Often as a software developer working in an innovation agency, I have to be able to rapidly prototype an app idea or concept in order to test the idea with our design team and target customers. It helps when the app is connected with a backend serving real data as this allows us to figure out how the concept will actually work in the wild. The dream is to have a backend service with an API and NoSQL style data structure that allows us to change the structure quickly without having to worry about configuring a complex relational database. This is where Google’s Firebase comes to the rescue. As Google states:
Firebase is Google’s mobile platform that helps you quickly develop high-quality apps and grow your business.
Awesome!! In our case, we wanted to quickly develop an IoT application, as part of the application we’d use an iOS app to pick a colour for our IoT connected device to sort out M&Ms. The current colour chosen would be communicated to the device using Firebase’s Firestore database, that scenario worked really well that I decided to do a write up about how you’d create and connect an iOS app to Firebase.
— Installing Firebase through cocoa-pods — Setting up a basic Firebase project — Using basic FireStore interactions
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The best way to think about Firestore is like a big editable JSON file in the cloud. It is a NoSQL database that is server-less so its perfect for rapid prototyping because once you are connected to it there is no more set up needed.
And that's it. It’s really that easy to create a server-less database on the firebase.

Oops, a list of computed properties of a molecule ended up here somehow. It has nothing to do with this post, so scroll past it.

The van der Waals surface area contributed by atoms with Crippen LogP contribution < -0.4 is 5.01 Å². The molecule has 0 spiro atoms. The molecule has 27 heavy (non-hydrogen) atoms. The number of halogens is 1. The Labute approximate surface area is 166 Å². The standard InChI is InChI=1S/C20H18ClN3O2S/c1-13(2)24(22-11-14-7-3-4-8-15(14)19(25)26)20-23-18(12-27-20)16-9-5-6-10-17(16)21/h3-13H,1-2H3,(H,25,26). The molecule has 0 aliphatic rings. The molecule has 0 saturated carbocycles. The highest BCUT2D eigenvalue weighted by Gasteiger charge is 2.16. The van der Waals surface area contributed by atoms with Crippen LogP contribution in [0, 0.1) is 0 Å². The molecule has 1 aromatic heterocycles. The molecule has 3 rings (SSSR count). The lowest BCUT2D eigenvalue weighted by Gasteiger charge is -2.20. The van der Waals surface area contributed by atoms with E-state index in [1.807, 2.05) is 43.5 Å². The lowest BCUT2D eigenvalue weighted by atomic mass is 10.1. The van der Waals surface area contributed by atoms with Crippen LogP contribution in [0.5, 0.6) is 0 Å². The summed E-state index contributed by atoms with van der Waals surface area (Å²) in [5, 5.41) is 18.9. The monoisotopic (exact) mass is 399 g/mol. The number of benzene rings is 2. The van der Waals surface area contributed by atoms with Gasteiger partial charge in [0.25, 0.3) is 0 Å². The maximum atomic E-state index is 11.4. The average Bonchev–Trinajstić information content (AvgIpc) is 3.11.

To showcase how you could use an iOS app with Firebase, I created a pretty basic little app just for sending and receiving data from Firebase that looks a little something like this:
It’s a contrived example with a segment control (A horizontal control made of multiple segments. Each segment has its own function) and a Table View to display some data. I’ll walk you through how I set up all of the elements in the view controller.
To get started with Firebase we must first import Firebase at the top of the file.
It will get the index of the currently selected segment as an int
The index corresponds to a specific location in an array of colours, it gets the current colour index and saves this in Firebase. We store the currently selected colour setting in a document “device1” which is in a Firebase collection of “settings” (The assumption is we pull the current colour setting data from on an IoT device based on the device name)
We also have hooks in case the transaction fails, we print why it failed and deal with the error.
Next, we can set up a listener to subscribe to and listen for when there is an update to data related to “device1”.
Calls the FireStore collection “settings” and document “device1” to listen for any updates
Checks if there’s an error retrieving data
If data is empty send error
Get the current colour and status data
Set the data of the component with the colour and status data
This setup will give us real-time updates when running:
As you can see from the gif, we are getting real-time updates of the current status. I know it just looks like the status display is just linked to the segment selector, but what’s actually happening is data is being sent from the app to our Firebase backend so when the status changes the label is updated in real time. Next up we will go through how to configure the app for real-time updates of ordered data. In this case, we’ll be sending messages and displaying them in chronological order with the latest first.
For this, we will use a basic UITableView, a UITextField, and a UIButton and create a very simple real-time messaging system.